The fact that twelve countries reached agreement on the terms of the Trans-Pacific Partnership free trade area last week (albeit ratification is by no means assured) underlines the changing geography of international agrifood trade. The EU is still an important player, but it is remarkable how quickly its importance is declining as other exporters make their appearance and other import markets grow in size (see this post for a previous discussion). The table below shows the trends over the past two decades (click to enlarge).
The table shows the EU’s share of global exports and imports of agrifood products, but excluding fish (SITC 03). When trade within the EU itself (intra-EU trade) is included, then the EU accounts for 38% of world agrifood exports and imports. This represents a fall from a share of 45% of global exports and imports in the mid-1990s. On the surface, this is a relatively gentle fall over a period of nearly two decades.
However, the disaggregated picture tells a more interesting story. Because of the single market, food products are intensively traded within the EU itself. Intra-EU trade alone accounted for 30-33% of global trade in the mid-1990s, and still represented 26-28% of global food trade in the most recent period. The data cover internal trade between the 28 existing member states, regardless whether they were or not EU members during the period. Successive EU enlargements and the resulting elimination of trade barriers has helped to maintain the intensity of food trade flows among this group of countries over this period.
The EU maintained its market share in exporting to all developed countries (including intra-EU trade) and also in exporting to extra-EU developed countries (indeed, its market share of all exports to the latter increased marginally from 12% to 13% over the period shown). In terms of imports, the EU-28 continues to account for over half of all imports into developed countries (including intra-EU trade) although its importance as a market for extra-EU developed countries fell from 13% to 9% over the period.
In the mid-1990s, the EU was the single most important supplier to the transition economies (50%), North Africa (41%) and Sub-Saharan Africa (37%). In the most recent period 2012-2014, these shares have fallen to 33% (transition economies), 30% (North Africa) and 23% (SSA), respectively.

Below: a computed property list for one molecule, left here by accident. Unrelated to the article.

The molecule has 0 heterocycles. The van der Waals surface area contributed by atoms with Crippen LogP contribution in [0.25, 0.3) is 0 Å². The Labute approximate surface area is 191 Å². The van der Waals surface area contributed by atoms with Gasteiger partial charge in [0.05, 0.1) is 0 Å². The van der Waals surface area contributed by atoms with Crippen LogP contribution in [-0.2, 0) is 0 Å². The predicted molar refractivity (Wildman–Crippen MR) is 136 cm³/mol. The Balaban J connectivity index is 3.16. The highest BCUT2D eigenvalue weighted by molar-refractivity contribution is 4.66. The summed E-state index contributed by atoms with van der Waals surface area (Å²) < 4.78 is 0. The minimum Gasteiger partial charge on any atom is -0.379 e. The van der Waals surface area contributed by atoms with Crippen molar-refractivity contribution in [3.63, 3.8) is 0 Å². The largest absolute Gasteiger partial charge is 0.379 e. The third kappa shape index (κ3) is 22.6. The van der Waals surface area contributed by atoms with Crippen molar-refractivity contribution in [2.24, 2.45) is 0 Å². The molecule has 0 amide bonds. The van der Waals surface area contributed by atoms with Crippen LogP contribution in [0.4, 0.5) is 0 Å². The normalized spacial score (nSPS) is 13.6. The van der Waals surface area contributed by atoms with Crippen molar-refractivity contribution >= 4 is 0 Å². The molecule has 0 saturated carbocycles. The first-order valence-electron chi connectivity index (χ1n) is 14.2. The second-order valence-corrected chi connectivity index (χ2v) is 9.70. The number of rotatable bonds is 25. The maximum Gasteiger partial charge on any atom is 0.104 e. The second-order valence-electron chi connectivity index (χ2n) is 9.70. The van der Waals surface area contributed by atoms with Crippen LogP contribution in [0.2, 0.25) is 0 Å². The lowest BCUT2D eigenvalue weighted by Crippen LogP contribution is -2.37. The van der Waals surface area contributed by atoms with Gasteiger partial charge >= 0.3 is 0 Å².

The changes on the import side are more striking. In 1995-97, the EU accounted for 60% of the agrifood exports of North Africa, 56% of Sub-Saharan Africa and 48% of the least developed countries. By 2012-2014, these shares had fallen to 42% (North Africa), 38% (SSA) and 24% (LDCs), respectively.
On the rapidly-growing Asian market, the EU’s share of exports to these countries has fallen slightly from 14% to 11% over the past two decades, while these countries now send 14% of their total agrifood exports to the EU compared to 17% two decades ago.
The sharp fall in the importance of the EU market for African countries and LDCs is in sharp contrast to the changes in EU trade policy towards these countries. Since 2001 when the EU introduced its Everything but Arms scheme of duty-free and quota-free access for LDCs, and then extended this to most African agricultural exporters in 2008 as part of the system of Economic Partnership Agreements, African countries and LDCs have had the most preferred access to the EU market of all exporters. Despite this, more rapidly-growing import demand in neighbouring and other markets (notably China) has helped them to diversify their export markets extraordinarily rapidly.
The story from these figures is that the EU plays a more modest role in international agrifood trade than it did before. One consequence of this is that any remaining trade distortions due to its Common Agricultural Policy now have a smaller impact on world markets than they would have done before. A corollary is that the agricultural policies of other countries, and particularly the developing countries which now play a larger role in both exports and imports, now have a greater impact on the level and stability of world market prices than was the case previously.
Another consequence is that the EU’s ability to use the size of its import market to set standards for international agricultural trade, for example, with respect to genetically-modified crops or environmental sustainability, is diminished, as exporters become less and less reliant on the EU market. The EU also becomes less interesting over time as a partner in mega-regional trade agreements, a factor which the US ‘pivot to Asia’ and the priority it has given to finalising the TPP over the TTIP negotiations has underlined.
This post was written by Alan Matthews.
Photo credit: Ivan Mllnaric via Flickr under Creative Commons licence
Latest posts by Alan Matthews
- What can we expect following the CAP public consultation? - February 13th, 2017
- GMO decision-making and the potential impact of Brexit - January 31st, 2017
- Establishing the UK’s non-exempt limit on agricultural support after Brexit - January 29th, 2017
- Brexit and Irish agri-food trade - January 12th, 2017
- Why further reform of the CAP is needed now - January 11th, 2017
- Designating new Areas with Natural Constraints - January 5th, 2017
- First COMAGRI discussion on Omnibus Regulation - December 20th, 2016
- Triggering the next revisions of the CAP - November 30th, 2016